Wrestling the floor buffer

February 12, 2013

As many of you know I spent 4 years in the U.S. Navy right out of High School; 1972-1976. There are some (and you know who you are) who would maintain that I wasn’t really in the Navy since I was never on a ship… but that’s a story for a different time.

The military is obsessed with cleanliness and order. If the paint is dry then it needs to be painted again. If there is no place to put it… then get rid of it. If I can swipe a white glove across it and absorb any dust or grime… it needs to be cleaned. You get the idea.

I was stationed in California about an hour north of Los Angeles at the main base for Seabees in the military. If you are not familiar with the Seabees… shame on you. Anyway our rooms were inspected every day by some overzealous Jr. Officer who wanted to give young guys like me trouble. Or he wanted to give us things to do to keep us out of trouble. Whichever it was caused us to spend an inordinate amount of time cleaning, scrubbing and buffing the floors amongst other chores.

I remember the first time I buffed the floor in my room. The buffer was being used by the guy down the hall and I was next in line. I watched him effortlessly swing the machine back and forth on his floor as the scuffs and marks magically turned into a shiny surface. Enough wax on the floor enables numerous touch ups before additional wax is required. We rarely wore shoes in our rooms so as not to accumulate the dreaded marks left by the black treads.

Well, sure enough I wheeled the buffer down to my room, plugged it in and got myself ready to go. I wasn’t really sure how difficult it might be to hold in place so I got a firm grip on the handle and pulled the trigger. The buffer flew across the room with me in tow and slammed into the wall on the far side. I was stunned! How could that little guy down the hall make it look so easy? I assumed I was not holding it firmly enough so I took another whack at it. It didn’t take but a split second before I was bouncing off of my locker with the evil machine. “Oh my gosh, I must be a weakling?!” I thought to myself. I was just thankful that no one had seen me get man-handled by this spinning monster. “Okay, obviously I wasn’t holding it tightly enough!” I spit on my hands, rubbed them onto my pants, grabbed the handle and was taking no prisoners… This time I bounced off of the door. I was humiliated. “Why is this so hard!? I’m holding it as firmly as I can.”

Well it took me too long to figure out that running the buffer requires a person to balance the machine on the floor, not fight it into submission. Frankly once you get the hang of it, you can run it with one hand… or probably one finger… it does the work itself. It just requires balance.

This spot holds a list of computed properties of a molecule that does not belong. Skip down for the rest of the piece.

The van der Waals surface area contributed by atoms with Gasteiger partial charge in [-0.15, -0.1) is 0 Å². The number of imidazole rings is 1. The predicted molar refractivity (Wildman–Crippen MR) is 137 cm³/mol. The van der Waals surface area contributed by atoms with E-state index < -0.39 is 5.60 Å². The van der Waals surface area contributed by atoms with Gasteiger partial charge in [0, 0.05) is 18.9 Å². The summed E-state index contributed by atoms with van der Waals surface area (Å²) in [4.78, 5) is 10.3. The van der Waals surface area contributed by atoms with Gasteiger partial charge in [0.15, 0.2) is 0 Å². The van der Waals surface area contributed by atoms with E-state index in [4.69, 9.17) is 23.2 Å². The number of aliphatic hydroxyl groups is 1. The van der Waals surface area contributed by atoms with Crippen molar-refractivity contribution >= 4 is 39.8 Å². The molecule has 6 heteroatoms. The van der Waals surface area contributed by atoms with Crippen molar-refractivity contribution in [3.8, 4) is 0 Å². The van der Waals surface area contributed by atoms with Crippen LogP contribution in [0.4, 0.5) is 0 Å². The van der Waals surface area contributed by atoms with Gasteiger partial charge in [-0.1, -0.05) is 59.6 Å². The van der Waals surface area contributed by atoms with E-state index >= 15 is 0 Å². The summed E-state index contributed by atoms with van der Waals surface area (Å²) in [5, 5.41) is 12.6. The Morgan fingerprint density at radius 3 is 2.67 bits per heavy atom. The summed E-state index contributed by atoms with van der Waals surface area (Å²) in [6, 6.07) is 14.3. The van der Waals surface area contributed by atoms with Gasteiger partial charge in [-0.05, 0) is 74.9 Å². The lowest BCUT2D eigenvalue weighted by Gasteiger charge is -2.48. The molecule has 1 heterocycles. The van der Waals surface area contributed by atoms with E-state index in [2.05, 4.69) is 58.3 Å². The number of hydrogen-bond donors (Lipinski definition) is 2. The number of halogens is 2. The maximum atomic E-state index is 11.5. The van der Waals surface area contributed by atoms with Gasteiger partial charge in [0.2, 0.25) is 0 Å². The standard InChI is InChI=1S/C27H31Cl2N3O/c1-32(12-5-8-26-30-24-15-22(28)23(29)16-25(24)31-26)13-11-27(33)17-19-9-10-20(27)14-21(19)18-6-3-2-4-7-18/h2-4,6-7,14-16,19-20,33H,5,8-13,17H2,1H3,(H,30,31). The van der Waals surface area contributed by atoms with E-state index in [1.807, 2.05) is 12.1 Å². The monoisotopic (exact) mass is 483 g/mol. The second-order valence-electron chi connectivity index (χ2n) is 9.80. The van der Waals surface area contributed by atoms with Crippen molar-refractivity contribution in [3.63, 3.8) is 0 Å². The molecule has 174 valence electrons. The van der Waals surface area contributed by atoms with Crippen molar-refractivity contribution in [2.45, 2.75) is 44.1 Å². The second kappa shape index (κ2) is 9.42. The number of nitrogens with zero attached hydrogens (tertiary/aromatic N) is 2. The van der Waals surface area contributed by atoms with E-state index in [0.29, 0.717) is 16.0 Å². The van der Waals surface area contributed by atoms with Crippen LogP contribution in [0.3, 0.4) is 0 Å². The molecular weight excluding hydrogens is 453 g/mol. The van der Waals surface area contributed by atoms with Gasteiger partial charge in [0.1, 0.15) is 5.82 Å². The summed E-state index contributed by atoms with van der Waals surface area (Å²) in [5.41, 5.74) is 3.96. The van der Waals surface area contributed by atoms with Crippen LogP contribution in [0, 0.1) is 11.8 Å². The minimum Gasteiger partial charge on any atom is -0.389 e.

I suppose this can be a lesson about many things in life… balance. But I want to mention something about living the faith because it requires great balance.

It seems easy to point out those who have lost their balance in the faith; those who dwell on seemingly unimportant things like smoking or dancing. I’m not saying those things are good for you, but they are not issues on which Christians need to drive their stakes in the ground and say, “This is who we are! We are the people who don’t do _________ .” Or the people from Kansas who show up at the funerals of soldiers to picket. They have not only lost their balance, they have simply “fallen off.” The folks who will define themselves and everybody else by what we are not supposed to be about and our ultimate destination in Hell, have forgotten or never knew about Grace.

And lest I forget, there are those on the other end of the spectrum who want to dwell on the freedom that Christians have outside of the Law. Freedom, yes. License to sin, NO. Yes, God is a God of forgiveness… but also a God who has expectations for the lives of His children. Those expectations limit total freedom. Even though we are saved by God’s grace and we have freedom with grace, we still must exhibit “works” or a good life obedient to His will, i.e., balance.

All of that being said, in comparison to the world, the Christian life should be out of balance. Do you get that? If so, maybe you could comment and I’ll use the comments for my next rumination.

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